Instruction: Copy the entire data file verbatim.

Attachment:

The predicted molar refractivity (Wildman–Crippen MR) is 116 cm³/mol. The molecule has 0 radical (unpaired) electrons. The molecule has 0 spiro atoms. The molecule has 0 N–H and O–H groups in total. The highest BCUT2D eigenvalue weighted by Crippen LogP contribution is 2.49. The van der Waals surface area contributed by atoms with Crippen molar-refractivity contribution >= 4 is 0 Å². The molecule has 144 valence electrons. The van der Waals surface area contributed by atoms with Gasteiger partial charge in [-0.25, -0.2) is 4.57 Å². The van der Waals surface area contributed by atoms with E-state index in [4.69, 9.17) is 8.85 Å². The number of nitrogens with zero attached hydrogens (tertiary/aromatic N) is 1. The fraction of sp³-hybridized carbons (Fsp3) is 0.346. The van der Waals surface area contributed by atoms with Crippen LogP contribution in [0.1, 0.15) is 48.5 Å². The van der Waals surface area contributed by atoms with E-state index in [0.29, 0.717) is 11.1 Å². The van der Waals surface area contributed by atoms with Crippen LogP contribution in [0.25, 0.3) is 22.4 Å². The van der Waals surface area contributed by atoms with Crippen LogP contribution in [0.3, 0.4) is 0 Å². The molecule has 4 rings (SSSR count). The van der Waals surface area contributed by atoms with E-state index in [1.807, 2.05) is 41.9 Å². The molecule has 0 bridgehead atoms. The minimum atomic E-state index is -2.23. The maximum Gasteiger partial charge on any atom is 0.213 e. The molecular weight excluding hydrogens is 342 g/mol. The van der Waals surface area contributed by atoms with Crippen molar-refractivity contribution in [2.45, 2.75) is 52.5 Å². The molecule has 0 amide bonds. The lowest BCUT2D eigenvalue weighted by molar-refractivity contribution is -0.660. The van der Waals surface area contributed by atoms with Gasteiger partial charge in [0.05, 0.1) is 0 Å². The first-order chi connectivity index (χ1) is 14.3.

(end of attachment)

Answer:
The predicted molar refractivity (Wildman–Crippen MR) is 116 cm³/mol. The molecule has 0 radical (unpaired) electrons. The molecule has 0 spiro atoms. The molecule has 0 N–H and O–H groups in total. The highest BCUT2D eigenvalue weighted by Crippen LogP contribution is 2.49. The van der Waals surface area contributed by atoms with Crippen molar-refractivity contribution >= 4 is 0 Å². The molecule has 144 valence electrons. The van der Waals surface area contributed by atoms with Gasteiger partial charge in [-0.25, -0.2) is 4.57 Å². The van der Waals surface area contributed by atoms with E-state index in [4.69, 9.17) is 8.85 Å². The number of nitrogens with zero attached hydrogens (tertiary/aromatic N) is 1. The fraction of sp³-hybridized carbons (Fsp3) is 0.346. The van der Waals surface area contributed by atoms with Crippen LogP contribution in [0.1, 0.15) is 48.5 Å². The van der Waals surface area contributed by atoms with E-state index in [0.29, 0.717) is 11.1 Å². The van der Waals surface area contributed by atoms with Crippen LogP contribution in [0.25, 0.3) is 22.4 Å². The van der Waals surface area contributed by atoms with Crippen LogP contribution in [0.3, 0.4) is 0 Å². The molecule has 4 rings (SSSR count). The van der Waals surface area contributed by atoms with E-state index in [1.807, 2.05) is 41.9 Å². The molecule has 0 bridgehead atoms. The minimum atomic E-state index is -2.23. The maximum Gasteiger partial charge on any atom is 0.213 e. The molecular weight excluding hydrogens is 342 g/mol. The van der Waals surface area contributed by atoms with Crippen molar-refractivity contribution in [2.45, 2.75) is 52.5 Å². The molecule has 0 amide bonds. The lowest BCUT2D eigenvalue weighted by molar-refractivity contribution is -0.660. The van der Waals surface area contributed by atoms with Gasteiger partial charge in [0.05, 0.1) is 0 Å². The first-order chi connectivity index (χ1) is 14.3.